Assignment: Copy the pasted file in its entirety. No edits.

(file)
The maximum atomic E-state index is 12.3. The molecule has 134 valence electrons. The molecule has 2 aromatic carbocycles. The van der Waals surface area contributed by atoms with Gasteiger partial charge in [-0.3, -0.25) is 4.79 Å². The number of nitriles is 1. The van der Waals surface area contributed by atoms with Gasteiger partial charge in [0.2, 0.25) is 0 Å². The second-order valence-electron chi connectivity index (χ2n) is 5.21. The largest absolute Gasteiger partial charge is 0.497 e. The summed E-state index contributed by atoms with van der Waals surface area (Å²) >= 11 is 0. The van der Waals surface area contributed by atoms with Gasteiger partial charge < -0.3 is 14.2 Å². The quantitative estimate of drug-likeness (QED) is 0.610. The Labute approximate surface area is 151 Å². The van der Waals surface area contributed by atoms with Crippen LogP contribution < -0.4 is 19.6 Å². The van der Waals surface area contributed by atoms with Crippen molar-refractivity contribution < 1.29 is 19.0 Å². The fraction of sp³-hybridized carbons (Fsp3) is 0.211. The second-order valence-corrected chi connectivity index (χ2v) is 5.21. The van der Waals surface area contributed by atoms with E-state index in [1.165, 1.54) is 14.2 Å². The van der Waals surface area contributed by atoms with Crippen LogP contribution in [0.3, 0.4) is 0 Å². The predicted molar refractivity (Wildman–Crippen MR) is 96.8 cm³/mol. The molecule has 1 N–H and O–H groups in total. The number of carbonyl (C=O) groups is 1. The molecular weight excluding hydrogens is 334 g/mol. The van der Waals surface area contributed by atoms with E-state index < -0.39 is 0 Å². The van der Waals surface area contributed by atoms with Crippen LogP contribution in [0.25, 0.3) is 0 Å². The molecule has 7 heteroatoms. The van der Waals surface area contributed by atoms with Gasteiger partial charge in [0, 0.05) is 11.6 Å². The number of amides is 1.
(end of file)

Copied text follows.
The maximum atomic E-state index is 12.3. The molecule has 134 valence electrons. The molecule has 2 aromatic carbocycles. The van der Waals surface area contributed by atoms with Gasteiger partial charge in [-0.3, -0.25) is 4.79 Å². The number of nitriles is 1. The van der Waals surface area contributed by atoms with Gasteiger partial charge in [0.2, 0.25) is 0 Å². The second-order valence-electron chi connectivity index (χ2n) is 5.21. The largest absolute Gasteiger partial charge is 0.497 e. The summed E-state index contributed by atoms with van der Waals surface area (Å²) >= 11 is 0. The van der Waals surface area contributed by atoms with Gasteiger partial charge < -0.3 is 14.2 Å². The quantitative estimate of drug-likeness (QED) is 0.610. The Labute approximate surface area is 151 Å². The van der Waals surface area contributed by atoms with Crippen LogP contribution < -0.4 is 19.6 Å². The van der Waals surface area contributed by atoms with Crippen molar-refractivity contribution < 1.29 is 19.0 Å². The fraction of sp³-hybridized carbons (Fsp3) is 0.211. The second-order valence-corrected chi connectivity index (χ2v) is 5.21. The van der Waals surface area contributed by atoms with E-state index in [1.165, 1.54) is 14.2 Å². The van der Waals surface area contributed by atoms with Crippen LogP contribution in [0.3, 0.4) is 0 Å². The predicted molar refractivity (Wildman–Crippen MR) is 96.8 cm³/mol. The molecule has 1 N–H and O–H groups in total. The number of carbonyl (C=O) groups is 1. The molecular weight excluding hydrogens is 334 g/mol. The van der Waals surface area contributed by atoms with E-state index < -0.39 is 0 Å². The van der Waals surface area contributed by atoms with Crippen LogP contribution in [0.25, 0.3) is 0 Å². The molecule has 7 heteroatoms. The van der Waals surface area contributed by atoms with Gasteiger partial charge in [0, 0.05) is 11.6 Å². The number of amides is 1.